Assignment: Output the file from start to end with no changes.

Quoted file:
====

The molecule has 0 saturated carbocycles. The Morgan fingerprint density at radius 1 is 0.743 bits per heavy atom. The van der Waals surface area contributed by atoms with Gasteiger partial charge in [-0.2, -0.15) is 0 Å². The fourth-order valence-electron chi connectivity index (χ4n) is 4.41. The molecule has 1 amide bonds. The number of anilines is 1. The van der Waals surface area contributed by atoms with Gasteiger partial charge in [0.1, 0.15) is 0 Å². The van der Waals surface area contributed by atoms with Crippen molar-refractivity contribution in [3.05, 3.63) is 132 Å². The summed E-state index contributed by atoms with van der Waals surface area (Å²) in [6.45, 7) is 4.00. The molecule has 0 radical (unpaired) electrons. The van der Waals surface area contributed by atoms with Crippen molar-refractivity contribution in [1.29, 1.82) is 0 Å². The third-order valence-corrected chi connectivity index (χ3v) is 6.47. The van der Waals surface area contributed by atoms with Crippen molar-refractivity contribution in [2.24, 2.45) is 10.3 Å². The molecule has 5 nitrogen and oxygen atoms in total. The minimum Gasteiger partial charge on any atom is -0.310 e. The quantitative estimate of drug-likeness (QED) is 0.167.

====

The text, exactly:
The molecule has 0 saturated carbocycles. The Morgan fingerprint density at radius 1 is 0.743 bits per heavy atom. The van der Waals surface area contributed by atoms with Gasteiger partial charge in [-0.2, -0.15) is 0 Å². The fourth-order valence-electron chi connectivity index (χ4n) is 4.41. The molecule has 1 amide bonds. The number of anilines is 1. The van der Waals surface area contributed by atoms with Gasteiger partial charge in [0.1, 0.15) is 0 Å². The van der Waals surface area contributed by atoms with Crippen molar-refractivity contribution in [3.05, 3.63) is 132 Å². The summed E-state index contributed by atoms with van der Waals surface area (Å²) in [6.45, 7) is 4.00. The molecule has 0 radical (unpaired) electrons. The van der Waals surface area contributed by atoms with Crippen molar-refractivity contribution in [1.29, 1.82) is 0 Å². The third-order valence-corrected chi connectivity index (χ3v) is 6.47. The van der Waals surface area contributed by atoms with Crippen molar-refractivity contribution in [2.24, 2.45) is 10.3 Å². The molecule has 5 nitrogen and oxygen atoms in total. The minimum Gasteiger partial charge on any atom is -0.310 e. The quantitative estimate of drug-likeness (QED) is 0.167.